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Florida halts routine restaurant inspections as thousands offer take-out orders

The shuttering of inspections raises questions about food safety when restaurants cut staff to operate with skeleton crews.

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Days after Florida Gov. Ron DeSantis ordered all restaurants to shift to take-out or delivery service, the state ordered all of its restaurant inspectors to stop routine examinations at thousands of Florida eateries.

On Wednesday, the Florida Department of Business and Professional Regulation ordered inspectors at its Division of Hotels and Restaurants to work from home and cancel any scheduled inspections, according to documents the Tampa Bay Times obtained on Friday.

The shuttering of inspections raises questions about food safety in the pandemic. Thousands of restaurants cut employees and are operating with skeleton crews in an effort to stay afloat. Nobody is inspecting hand-washing stations or making sure establishments sanitize equipment.

Instead of inspecting restaurants, the employees were ordered to call restaurants and read scripts that detail the dangers of the coronavirus, documents show. Employees were told to not deviate from the message, including telling establishments that customers cannot eat on the premises.

Additional talking points include reminders about hand washing and how to screen employees for potential coronavirus symptoms. The employees also offer to supply copies of the governor’s executive orders. The Department of Business and Professional Regulation developed the script on Thursday, the documents show.

The agency said it is still performing inspections when the public files complaints, but documents show employees were told to stop routine inspections.

The agency “continues to conduct inspections of public food service and lodging establishments in response to public complaints and processing of licensing matters,” spokeswoman Karen Smith said in statement. “Public health and safety in food service environments remains a priority focus of the Division.”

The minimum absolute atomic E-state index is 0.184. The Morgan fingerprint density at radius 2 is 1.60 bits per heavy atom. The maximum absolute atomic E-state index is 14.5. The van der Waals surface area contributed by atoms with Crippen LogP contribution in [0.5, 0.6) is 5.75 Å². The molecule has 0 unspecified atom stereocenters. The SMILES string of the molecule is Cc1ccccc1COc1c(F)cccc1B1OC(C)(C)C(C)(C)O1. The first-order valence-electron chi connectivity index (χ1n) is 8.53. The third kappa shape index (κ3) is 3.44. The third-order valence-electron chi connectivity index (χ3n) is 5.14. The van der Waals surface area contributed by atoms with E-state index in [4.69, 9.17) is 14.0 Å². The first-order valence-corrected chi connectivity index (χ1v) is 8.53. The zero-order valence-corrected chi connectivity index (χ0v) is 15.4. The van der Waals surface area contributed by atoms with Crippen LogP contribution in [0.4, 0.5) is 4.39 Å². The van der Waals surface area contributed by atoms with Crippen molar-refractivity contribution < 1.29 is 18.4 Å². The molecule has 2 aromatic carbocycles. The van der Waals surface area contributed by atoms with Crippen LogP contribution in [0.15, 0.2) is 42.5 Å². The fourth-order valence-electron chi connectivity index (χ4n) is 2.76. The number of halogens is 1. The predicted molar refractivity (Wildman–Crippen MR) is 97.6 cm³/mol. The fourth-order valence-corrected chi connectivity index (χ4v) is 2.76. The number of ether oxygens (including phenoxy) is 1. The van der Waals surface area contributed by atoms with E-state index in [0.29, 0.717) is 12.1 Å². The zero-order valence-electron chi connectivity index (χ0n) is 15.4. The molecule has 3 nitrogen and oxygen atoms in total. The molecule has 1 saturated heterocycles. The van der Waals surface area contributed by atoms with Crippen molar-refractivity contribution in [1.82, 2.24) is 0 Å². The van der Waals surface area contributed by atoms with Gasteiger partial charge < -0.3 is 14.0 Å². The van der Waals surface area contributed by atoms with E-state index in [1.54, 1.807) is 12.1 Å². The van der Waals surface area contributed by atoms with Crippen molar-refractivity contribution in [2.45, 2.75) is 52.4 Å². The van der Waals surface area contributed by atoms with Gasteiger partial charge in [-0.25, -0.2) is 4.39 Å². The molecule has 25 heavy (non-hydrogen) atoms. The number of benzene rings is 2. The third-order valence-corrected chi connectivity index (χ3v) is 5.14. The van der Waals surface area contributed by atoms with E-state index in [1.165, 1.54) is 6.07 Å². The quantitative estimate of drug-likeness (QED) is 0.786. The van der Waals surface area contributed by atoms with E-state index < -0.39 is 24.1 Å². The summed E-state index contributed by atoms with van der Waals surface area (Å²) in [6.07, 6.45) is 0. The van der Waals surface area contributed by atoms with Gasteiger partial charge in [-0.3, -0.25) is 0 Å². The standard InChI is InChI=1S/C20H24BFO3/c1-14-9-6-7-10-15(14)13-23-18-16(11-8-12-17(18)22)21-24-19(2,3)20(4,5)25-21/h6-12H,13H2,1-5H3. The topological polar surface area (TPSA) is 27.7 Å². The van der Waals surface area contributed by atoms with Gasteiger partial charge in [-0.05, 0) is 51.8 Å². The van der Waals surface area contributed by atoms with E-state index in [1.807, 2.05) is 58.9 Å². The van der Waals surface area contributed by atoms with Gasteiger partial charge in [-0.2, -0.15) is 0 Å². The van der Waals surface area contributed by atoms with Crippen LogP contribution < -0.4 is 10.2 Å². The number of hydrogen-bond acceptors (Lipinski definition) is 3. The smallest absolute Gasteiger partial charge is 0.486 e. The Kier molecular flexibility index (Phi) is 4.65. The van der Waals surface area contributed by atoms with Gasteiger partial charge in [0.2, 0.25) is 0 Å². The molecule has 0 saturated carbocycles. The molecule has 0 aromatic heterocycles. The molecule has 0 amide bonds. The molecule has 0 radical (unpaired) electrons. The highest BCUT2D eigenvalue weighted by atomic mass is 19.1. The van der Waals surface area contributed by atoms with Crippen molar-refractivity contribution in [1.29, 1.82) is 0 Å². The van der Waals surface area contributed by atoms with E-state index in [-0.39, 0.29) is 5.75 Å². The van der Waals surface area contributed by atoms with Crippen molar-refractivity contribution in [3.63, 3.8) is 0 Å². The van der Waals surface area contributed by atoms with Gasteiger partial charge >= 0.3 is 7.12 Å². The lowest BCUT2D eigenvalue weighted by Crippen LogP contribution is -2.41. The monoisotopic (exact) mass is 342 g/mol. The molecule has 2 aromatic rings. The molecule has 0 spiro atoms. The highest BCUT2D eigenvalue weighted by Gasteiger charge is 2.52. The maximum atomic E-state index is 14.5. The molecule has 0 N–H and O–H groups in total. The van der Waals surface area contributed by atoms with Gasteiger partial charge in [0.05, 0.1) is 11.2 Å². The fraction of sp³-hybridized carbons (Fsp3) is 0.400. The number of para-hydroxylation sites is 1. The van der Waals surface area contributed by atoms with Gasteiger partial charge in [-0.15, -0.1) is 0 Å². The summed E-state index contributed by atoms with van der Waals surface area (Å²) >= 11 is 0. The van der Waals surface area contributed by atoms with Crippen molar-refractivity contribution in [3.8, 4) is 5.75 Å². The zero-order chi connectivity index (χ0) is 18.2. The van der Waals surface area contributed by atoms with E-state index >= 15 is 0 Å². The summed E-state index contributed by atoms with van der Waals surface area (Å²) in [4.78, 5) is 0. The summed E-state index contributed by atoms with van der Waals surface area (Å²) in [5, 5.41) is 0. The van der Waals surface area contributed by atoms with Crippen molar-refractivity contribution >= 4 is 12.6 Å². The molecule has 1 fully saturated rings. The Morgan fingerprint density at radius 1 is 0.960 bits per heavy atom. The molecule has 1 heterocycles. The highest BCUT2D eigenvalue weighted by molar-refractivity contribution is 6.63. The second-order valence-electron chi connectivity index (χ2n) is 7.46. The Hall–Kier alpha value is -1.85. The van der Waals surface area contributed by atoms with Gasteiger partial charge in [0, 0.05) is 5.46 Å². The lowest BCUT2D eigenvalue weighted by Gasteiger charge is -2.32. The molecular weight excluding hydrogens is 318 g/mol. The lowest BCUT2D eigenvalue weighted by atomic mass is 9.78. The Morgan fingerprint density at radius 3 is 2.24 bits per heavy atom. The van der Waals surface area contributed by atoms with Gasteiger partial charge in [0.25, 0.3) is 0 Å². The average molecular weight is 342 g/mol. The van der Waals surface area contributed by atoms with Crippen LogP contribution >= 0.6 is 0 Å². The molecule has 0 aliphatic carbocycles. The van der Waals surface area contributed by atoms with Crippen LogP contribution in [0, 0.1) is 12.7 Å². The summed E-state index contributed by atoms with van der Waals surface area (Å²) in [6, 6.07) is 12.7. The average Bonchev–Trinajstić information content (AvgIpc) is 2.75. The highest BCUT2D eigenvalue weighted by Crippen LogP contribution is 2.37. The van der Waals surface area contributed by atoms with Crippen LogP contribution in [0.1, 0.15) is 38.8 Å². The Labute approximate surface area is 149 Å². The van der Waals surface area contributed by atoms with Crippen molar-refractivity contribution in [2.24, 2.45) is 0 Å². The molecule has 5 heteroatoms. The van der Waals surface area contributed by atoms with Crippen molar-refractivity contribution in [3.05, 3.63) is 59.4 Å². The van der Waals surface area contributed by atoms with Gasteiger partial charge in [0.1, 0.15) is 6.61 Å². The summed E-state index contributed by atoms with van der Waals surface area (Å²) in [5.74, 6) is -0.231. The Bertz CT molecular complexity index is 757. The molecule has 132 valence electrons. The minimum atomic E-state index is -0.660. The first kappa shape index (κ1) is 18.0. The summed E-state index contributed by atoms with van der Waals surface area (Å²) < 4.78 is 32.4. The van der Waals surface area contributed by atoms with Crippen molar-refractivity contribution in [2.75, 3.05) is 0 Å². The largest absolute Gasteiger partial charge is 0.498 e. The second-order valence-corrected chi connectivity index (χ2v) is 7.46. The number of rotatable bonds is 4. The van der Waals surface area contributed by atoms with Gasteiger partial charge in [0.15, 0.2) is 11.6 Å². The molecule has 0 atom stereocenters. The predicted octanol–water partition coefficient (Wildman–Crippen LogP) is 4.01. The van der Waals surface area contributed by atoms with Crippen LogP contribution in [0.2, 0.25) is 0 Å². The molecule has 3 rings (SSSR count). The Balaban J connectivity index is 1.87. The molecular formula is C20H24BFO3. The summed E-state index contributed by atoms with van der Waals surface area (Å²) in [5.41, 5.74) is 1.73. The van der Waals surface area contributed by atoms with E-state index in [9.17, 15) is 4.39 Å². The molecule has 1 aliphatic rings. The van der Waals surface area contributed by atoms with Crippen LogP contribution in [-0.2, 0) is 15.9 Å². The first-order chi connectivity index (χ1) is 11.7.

Smith said the “direct outreach assignments" on the phone are to maximize guidance during the coronavirus emergency. The division, Smith added, “will continue to respond to these matters and support food service operators with maintaining food safety standards during this emergency."

While restaurant inspectors were sidelined, others who examine quality-of-life, code and building issues are still out enforcing laws across the Tampa Bay area.

Jay Wolfson, a professor at the University of South Florida’s College of Public Health and an expert on health care policy, said the state has a “sparse fleet of inspectors” and that all available employees are being diverted to help in the crisis. The fact that few restaurants are actually serving people internally means that fewer people are at risk, he said.

“There will be lots of collateral damage during this crisis,” Wolfson said in a statement. “Hopefully, food poisoning and dangerous environments for restaurant workers will not be among them.”

DeSantis issued the executive order to help stop the spread of coronavirus. Coronavirus causes the disease COVID-19, which can cause severe respiratory infections. Doctors say it spreads through droplets that fly when a person sneezes or cough. It’s primarily transmitted person-to-person, though people can also pick up the virus by touching dirty surfaces.

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